How does all this work out in terms of the present day? Russia's contemporary dependence on exports of oil, gas and metals means that the country occupies, at the strictly economic level, an essentially colonial relationship to the advanced industrial economies. In terms of the domestic Russian economy, the orientation towards raw material exports has reinforced the traditional contempt for the human capital stock of the country. And it tends, as in other countries suffering from the 'resource curse', to produce a pattern of 'rent-seeking' - the way to get rich in Russia is not to develop an advantage in a competitive manufacturing or service sector, but rather to get a slice of the profits from hydrocarbon and metals exports. And, of course, the chief rent-seekers are the political leaders who fix the export taxes on these commodities. The export tax is the main determinant of the profitability of raw-material exports, so that the relationship with the government is the most important factor of business success for the oil, gas and metals companies. In this way, the traditional clientalist relationship of companies to the state is reinforced. At the same time, enormous scope for corruption is opened up, scope that is widened rather than constricted by the operation of the courts.

How does the principle of autocracy work out in a Putinist environment characterised by 'sovereign democracy' rather than outright dictatorship?

•  It means that different ministries within the government, all focusing on their relationship with the top leadership rather than with each other, will often pursue quite different policies in relation to key economic issues. Most notoriously the (liberally-inclined) Ministry for Economic Development is constantly at odds with the (conservative/protectionist) Ministry for Industry. This can cause major problems for companies, especially foreign companies that may lack insider connections within the ministries.

•  It means, as has been repeatedly shown during the 2000s, that in sensitive political cases, legal judgements are handed down to courts by the political leadership. It should be stressed, however, that this has rarely happened in the business sphere. (The Khodorkovsky case is an obvious exception to the rule.) A bigger problem for companies, including foreign companies, has been posed by arbitrary back-dated and retrospective tax demands. And where the political leadership decides that it wants something belonging to someone else, it always get it, as Shell found to its cost in relation to the Sakhalin-2 oil and gas development.

But none of this means that foreign companies cannot make good profits in Russia. On the contrary, a foreign company that obtains permission to operate in Russia is essentially being invited to joint the rent-seeking club. And as evinced by the case of TNK-BP, a foreign company may have a terrible time with bizarre court decisions (often reflecting bribery on the part of business rivals, or indeed partners, rather than political interference as such) and arbitrary tax demands, and still come away with excellent profits in the end of the day. Furthermore, in at least one respect, the Russian business environment is more congenial than that of most emerging economies. One of the great strengths of the old merchant culture of Tsarist Russia was respect for contracts, even contracts made informally. That tradition has survived to the present day, despite fifty years of communism, when contracts meant nothing. This is strongly confirmed by World Bank Ease of Doing Business surveys, which put Russia near the bottom of the global league table in terms of most indicators, but near the top in relation of contractual enforcement and discipline. So while a foreign company may find that Russian business partners can be difficult over matters like ownership rights, they will rarely fall down on a delivery commitment.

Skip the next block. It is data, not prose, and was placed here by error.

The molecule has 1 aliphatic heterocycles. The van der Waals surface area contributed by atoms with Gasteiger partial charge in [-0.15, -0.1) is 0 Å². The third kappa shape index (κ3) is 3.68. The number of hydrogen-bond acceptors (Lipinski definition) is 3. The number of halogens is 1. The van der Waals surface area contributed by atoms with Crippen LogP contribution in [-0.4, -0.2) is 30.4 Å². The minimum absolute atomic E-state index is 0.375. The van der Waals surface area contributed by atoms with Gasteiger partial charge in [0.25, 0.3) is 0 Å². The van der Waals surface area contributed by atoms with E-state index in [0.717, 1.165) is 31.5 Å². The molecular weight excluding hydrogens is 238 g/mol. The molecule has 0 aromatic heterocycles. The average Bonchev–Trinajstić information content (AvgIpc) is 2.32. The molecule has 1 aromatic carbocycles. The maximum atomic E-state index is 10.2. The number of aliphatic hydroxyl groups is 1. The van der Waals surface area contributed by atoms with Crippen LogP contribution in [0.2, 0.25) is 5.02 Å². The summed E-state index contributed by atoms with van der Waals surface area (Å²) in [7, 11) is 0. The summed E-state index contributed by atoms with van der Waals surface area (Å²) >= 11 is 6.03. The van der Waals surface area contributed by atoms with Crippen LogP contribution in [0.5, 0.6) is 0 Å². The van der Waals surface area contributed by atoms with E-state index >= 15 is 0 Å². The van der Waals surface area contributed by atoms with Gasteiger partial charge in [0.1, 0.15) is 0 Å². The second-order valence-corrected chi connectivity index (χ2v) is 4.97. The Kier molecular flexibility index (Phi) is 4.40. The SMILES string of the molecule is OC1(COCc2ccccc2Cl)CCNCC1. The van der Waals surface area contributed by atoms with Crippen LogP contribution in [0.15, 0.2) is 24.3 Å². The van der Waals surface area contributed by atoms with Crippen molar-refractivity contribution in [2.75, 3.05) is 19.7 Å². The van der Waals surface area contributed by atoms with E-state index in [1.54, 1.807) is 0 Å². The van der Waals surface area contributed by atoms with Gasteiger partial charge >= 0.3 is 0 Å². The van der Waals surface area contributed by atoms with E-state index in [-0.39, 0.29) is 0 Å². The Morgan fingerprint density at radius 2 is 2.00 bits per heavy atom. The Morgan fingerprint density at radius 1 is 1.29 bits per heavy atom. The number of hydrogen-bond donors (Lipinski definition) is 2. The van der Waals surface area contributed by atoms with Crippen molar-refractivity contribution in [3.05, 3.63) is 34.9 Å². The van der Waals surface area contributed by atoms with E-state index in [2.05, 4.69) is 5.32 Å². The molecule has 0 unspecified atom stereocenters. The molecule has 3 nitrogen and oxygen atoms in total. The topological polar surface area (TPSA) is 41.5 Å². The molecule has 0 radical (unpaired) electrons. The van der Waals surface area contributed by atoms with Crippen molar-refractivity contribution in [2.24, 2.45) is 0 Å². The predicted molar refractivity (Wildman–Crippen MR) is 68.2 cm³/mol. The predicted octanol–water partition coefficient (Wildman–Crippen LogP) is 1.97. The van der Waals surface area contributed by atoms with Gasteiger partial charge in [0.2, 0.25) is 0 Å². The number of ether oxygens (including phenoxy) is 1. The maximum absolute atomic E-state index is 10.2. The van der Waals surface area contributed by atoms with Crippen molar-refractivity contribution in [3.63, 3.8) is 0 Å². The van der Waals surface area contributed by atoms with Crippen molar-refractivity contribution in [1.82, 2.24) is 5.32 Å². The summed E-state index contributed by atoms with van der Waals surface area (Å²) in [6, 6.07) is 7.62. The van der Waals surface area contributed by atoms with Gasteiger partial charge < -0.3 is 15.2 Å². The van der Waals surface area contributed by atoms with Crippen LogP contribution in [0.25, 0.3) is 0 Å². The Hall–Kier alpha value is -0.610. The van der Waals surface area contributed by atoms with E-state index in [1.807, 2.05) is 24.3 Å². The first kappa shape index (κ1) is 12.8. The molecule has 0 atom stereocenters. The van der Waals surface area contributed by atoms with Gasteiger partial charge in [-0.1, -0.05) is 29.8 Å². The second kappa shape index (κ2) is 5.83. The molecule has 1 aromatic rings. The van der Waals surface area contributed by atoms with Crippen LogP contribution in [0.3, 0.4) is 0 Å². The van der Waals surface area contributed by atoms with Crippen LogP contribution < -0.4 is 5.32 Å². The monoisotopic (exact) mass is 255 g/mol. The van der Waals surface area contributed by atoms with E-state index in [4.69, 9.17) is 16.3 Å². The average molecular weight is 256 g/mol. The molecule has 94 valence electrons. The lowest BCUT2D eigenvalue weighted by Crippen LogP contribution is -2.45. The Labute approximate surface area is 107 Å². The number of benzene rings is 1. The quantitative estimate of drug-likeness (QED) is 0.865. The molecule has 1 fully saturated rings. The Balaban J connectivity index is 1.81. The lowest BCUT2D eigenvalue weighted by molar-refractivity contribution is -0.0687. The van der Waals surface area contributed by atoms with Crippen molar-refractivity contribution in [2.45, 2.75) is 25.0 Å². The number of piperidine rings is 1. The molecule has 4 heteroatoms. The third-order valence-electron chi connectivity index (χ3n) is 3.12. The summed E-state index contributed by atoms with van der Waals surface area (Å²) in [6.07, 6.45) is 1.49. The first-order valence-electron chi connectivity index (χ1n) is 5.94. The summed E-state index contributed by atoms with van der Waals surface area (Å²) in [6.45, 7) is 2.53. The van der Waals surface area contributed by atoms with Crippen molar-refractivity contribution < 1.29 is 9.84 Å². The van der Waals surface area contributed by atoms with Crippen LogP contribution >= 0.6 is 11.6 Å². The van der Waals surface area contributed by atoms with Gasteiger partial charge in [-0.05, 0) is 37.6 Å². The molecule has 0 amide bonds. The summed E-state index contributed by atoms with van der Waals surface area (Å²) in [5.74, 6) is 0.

Why the oppressive continuity in Russian business culture? One reason is that the residual autocratic tradition makes it difficult for business to develop its own, 'organic', system of inter-company relationships. Another is that the continued preponderance of raw-material production within the Russian economy means that there is little immediate pressure on any of the major actors to change the system. Thirdly, Russia has never suffered the kind of catastrophic military defeat which mobilised forces for change in the business (and indeed political) culture of Germany and Japan. But we must be cautious here when we look to the future. Just because Russia has never, up to now, managed to break off from the wheel of history does not mean that it will never do so. Russia cannot go one for ever depending on what are, after all, exhaustible resources. A Russia of the future that depends mainly on high-tech manufactures and services for its prosperity, and on the educated middle classes that provide the human capital base for such value streams, will be a very different place from the Russia of today.


David A. Dyker is Professor Emeritus at the Science and Technology Policy Research Center, University of Sussex (Brighton, United Kingdom). He specializes in the study of transformations and technological development in countries with transitional economies. Dr. Dyker served as a consultant for the PHARE-2 program in Romania, TACIS in Russia and the UN Economic Commission for Europe. He is the author of numerous publications and books on the Soviet economy and economic development in post-Soviet Russia.